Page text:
Need to filter some water? Just go peel a pine tree
In many parts of the world, the presence of harmful bacteria makes it vitally important that water from lakes or rivers be thoroughly filtered before being consumed. While materials such as silver nanoparticles and titanium dioxide will do the job, people in developing nations or rural settings typically need something a lot cheaper and easier to manufacture. As it turns out, wood from pine trees works great.
More specifically, it's pine sapwood that traps bacteria.
It's made up of a porous material known as xylem, that is used to draw sap up from the roots and into the rest of the tree. Xylem's internal structure consists of a series of microscopic vessels, which are linked together by pores in their walls. These pores, called pit membranes, allow sap to flow from vessel to vessel along the length of the tree. They're too small for air bubbles to pass through, though – that's a good thing, as bubbles in the "sapstream" can kill a tree.
As discovered by scientists at MIT, the pit membranes also let water pass through, yet are small enough that they block the passage of bacteria. In lab tests, pieces of the sapwood were glued into the inside of rubber tubes, which E. coli-contaminated water was then flowed through. When the wood was subsequently examined, approximately 99 percent of the bacteria that had been in the water was found to be trapped around the pit membranes in the first few millimeters of the filter.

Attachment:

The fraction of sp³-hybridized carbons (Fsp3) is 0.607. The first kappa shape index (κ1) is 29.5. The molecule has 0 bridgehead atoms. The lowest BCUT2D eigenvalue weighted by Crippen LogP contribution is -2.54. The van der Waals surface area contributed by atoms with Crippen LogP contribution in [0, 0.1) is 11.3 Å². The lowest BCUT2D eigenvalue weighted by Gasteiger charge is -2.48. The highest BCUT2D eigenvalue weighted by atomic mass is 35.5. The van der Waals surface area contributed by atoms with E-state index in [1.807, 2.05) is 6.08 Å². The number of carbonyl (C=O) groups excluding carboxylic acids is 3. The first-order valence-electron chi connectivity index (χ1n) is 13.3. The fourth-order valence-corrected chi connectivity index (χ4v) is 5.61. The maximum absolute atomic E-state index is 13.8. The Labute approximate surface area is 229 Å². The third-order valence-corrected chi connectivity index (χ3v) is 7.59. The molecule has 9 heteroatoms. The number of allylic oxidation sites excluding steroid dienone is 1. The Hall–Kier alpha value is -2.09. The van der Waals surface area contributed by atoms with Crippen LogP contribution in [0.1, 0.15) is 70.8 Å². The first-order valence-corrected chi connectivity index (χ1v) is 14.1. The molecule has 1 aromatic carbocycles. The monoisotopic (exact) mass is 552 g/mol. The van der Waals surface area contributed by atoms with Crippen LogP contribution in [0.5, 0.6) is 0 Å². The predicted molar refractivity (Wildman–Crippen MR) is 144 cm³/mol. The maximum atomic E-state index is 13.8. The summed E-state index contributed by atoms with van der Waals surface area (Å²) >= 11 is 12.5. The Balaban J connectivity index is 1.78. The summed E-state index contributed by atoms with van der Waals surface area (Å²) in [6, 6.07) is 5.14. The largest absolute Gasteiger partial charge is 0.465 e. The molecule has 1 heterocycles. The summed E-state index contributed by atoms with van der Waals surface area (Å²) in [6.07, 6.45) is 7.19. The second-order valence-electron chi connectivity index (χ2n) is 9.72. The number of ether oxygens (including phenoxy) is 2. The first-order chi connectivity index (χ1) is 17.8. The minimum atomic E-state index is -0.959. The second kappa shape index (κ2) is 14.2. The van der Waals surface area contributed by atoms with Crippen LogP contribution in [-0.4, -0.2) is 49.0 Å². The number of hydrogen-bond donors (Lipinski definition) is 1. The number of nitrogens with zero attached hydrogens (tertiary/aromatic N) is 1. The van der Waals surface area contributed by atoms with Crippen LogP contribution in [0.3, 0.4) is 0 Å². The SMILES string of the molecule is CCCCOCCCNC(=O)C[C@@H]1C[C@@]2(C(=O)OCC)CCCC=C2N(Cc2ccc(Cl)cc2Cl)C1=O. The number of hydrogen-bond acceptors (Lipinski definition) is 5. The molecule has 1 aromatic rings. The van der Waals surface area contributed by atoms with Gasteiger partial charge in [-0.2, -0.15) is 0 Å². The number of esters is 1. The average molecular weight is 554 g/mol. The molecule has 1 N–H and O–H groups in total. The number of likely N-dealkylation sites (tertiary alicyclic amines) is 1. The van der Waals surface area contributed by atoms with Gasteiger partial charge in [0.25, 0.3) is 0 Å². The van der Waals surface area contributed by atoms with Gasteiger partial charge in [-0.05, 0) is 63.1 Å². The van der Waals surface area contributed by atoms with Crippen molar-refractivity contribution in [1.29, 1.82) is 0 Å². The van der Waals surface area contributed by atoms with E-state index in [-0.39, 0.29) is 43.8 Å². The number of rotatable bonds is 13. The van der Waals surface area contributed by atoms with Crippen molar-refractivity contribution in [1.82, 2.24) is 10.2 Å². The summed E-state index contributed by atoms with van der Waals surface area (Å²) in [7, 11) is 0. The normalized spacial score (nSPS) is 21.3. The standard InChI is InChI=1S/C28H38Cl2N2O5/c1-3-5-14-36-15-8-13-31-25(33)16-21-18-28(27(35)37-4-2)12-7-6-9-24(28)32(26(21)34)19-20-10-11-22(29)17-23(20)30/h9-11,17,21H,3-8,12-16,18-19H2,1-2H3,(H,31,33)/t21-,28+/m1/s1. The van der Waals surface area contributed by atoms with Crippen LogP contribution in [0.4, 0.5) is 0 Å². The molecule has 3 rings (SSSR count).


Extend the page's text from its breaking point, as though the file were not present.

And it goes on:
According to the researchers' calculations, a single 1.5-inch-wide (38 mm) sapwood filter could be used to produce up to four liters (1 US gal) of drinking water per day. It couldn't be allowed to dry out when not in use, however.
Additionally, although the wood can catch most types of bacteria, it likely cannot filter out viruses, due to their smaller size. Sapwood from some other types of trees has smaller pores that could presumably trap smaller microbes, however, so the scientists are planning on conducting more research.
In fact, it's not just the wood from trees that can stop bacteria. A previous study indicated the seeds of the Moringa tree are also highly effective.
A paper on the MIT research was recently published in the journal PLoS ONE.
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How many lives could this have saved? And how much money did developing countries cough up for other 'advanced' chemical water treatments from first world countries.
The world we live in.
The fact that it can not filter viruses is regrettable, but it is still a remarkable filter. I've seen hiking filters that can not do so well.
This would probably make a good prefilter to prolong the life of a more expensive ceramic filter. normally clogging is the reason for having to replace them after just a few filtrations, but if 99% of the contaminants were prefiltered then it would last that much longer.